Everybody’s like, “Oh, I can’t do email marketing, I can’t set up the tech for that. I can’t possibly say things to my people, what will I even say to them.” And it’s like one of those things that we always hear that we should do.
And so, we’re like, “Okay, I’ll put it on the back burner. It’s on my mind, and I’ll get to it.” And then we never do. But email marketing is like actually the most effective marketing strategy for your business out there.
Using Email Marketing to Sell on Etsy
And when you really tap into that market, and into email marketing, people open emails expecting to be sold to, to some extent. You’re not just going to be selling to them with emails.
But when people open up emails, they understand that that sales, messaging and marketing messaging comes through a lot more frequently there. And that’s where they’re going to make that decision to visit your shop and actually purchase.
And so, email marketing is one of the absolute best ways to market your business, because not only is it actually designed to make you sales, but it’s actually a way where you can gather their information and can continue to market to them in the future.
So, if you’ve ever heard the term, ‘the fortune is in the follow up’, that is especially critical here. We don’t want people to just pop into our shop and then leave and never visit us again. We want them to join our email list. So, we have that email address.
And we can continue to pop into their inbox and remind them that, hey, I’m here I have this product, it’s going to solve this problem, like we talked about earlier. It’s going to solve some small little problem, or big problem, however your product is.
And I’m ready to help you when you’re ready to pop in.
Yes, You Need a Blog to Support Your Etsy Shop
Jillian Leslie 41:55
Now, here’s my question. Do I need a blog then as the hub of my business? So, that my email marketing is sending people to my blog for more information or to grow my list? Does a blog fit into this strategy?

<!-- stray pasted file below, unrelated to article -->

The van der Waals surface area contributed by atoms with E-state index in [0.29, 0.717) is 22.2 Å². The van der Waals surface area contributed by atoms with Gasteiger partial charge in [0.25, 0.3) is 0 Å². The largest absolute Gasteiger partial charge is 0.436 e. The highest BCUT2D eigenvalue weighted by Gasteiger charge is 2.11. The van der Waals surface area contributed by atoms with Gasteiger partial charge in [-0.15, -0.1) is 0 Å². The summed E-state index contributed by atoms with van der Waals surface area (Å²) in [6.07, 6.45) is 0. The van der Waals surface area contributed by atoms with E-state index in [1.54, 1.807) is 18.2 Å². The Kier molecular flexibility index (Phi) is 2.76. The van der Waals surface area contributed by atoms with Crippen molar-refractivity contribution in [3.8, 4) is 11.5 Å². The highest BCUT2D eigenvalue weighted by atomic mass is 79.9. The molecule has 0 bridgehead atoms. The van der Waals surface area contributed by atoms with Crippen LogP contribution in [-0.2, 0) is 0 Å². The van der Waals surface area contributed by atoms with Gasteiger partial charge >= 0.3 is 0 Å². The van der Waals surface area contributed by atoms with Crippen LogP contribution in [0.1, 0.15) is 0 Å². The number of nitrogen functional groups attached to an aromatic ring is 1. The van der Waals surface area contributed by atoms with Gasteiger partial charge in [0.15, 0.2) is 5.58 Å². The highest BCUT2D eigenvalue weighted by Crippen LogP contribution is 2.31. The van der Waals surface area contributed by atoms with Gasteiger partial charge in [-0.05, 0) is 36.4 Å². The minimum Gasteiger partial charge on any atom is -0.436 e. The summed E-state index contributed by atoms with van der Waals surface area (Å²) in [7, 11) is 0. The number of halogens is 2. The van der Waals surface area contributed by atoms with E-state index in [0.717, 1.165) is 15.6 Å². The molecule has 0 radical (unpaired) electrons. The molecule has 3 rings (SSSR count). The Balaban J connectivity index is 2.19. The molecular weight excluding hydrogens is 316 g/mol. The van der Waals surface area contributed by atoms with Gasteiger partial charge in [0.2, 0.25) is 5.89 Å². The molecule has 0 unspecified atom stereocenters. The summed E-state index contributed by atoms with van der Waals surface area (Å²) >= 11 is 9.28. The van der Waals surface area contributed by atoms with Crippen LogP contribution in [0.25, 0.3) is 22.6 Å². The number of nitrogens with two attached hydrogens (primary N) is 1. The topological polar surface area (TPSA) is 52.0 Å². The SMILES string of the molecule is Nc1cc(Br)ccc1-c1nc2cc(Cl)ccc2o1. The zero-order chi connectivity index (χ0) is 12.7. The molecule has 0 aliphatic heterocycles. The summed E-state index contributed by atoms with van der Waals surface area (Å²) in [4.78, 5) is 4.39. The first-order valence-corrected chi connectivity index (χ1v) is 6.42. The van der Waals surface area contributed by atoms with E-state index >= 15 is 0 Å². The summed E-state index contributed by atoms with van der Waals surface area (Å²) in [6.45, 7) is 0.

Morgan Nield 42:13
Absolutely. So, I am a big fan of content marketing or blogging. For the simple fact that your Etsy shop should not be your only online platform. That should not be the only place that customers can go to find you.
Etsy, well, it’s super easy to set up. It is extremely limited in some of the features that they have. You can’t have like a blog attached, you can’t have like about me pages and opt-ins and all these fantastic things to get people on your email list.
And so, I always recommend people set up just a simple site, a simple blog, off of Etsy, that’s still their brand name. Which they can use as a central hub for people to learn about their business to learn about them as a business owner.
To learn about maybe their product creation step-by-step, this is how we do it. The behind the scenes look, educating them if it’s a product if you’re selling some sort of like editable templates or something.
Okay, well, here’s a tech video on how to actually edit those templates become a resource for people. And it’s just an additional way to create those touch points with your audience that you’ve got this resource.
Maybe somebody stumbled upon you from Pinterest on like an actual blog post, they didn’t even realize you had a product to sell. Oh, but you’ve got the site, you’re saying, “Hey, here’s this helpful information, guess what, I also sell this product.”
And suddenly they’re popping into your shop. And it’s just another way to get people into your shop. That is just really effective because it’s not like a social media post that disappears in two hours.
It’s content that stays there. It can be found for years to come. And so, it’s just another really good use of your time in terms of marketing.
Absolutely. Now if setting up a blog is intimidating remember, we do this. We offer this service which Morgan I need to tell you about.
Whereas your Etsy shop you don’t own it.
Morgan Nield 44:09
Jillian Leslie 44:10
But it is you’re building your business on rented land. Therefore, if for whatever reason, Etsy were to shut your shop down, boom, or Etsy changes or whatever, you have the flexibility, you own your email list.
You have your customers, and you can transport them. And that’s really valuable. Again, I think you need your own little piece of real estate and then from that hub come all these spokes, your Instagram, your Etsy shop, your email, all your Pinterest account.
So, I think that it does seem intimidating. And that’s why again, we want to help you do this. So, definitely either email me at firstname.lastname@example.org or go to milotree.com/blogstart and you can learn how we will help you do this.
And help teach you how to put up a blog post. But I love your idea where you create a product. And you can create a blog post to show how best to use that product. Ideas you never thought of.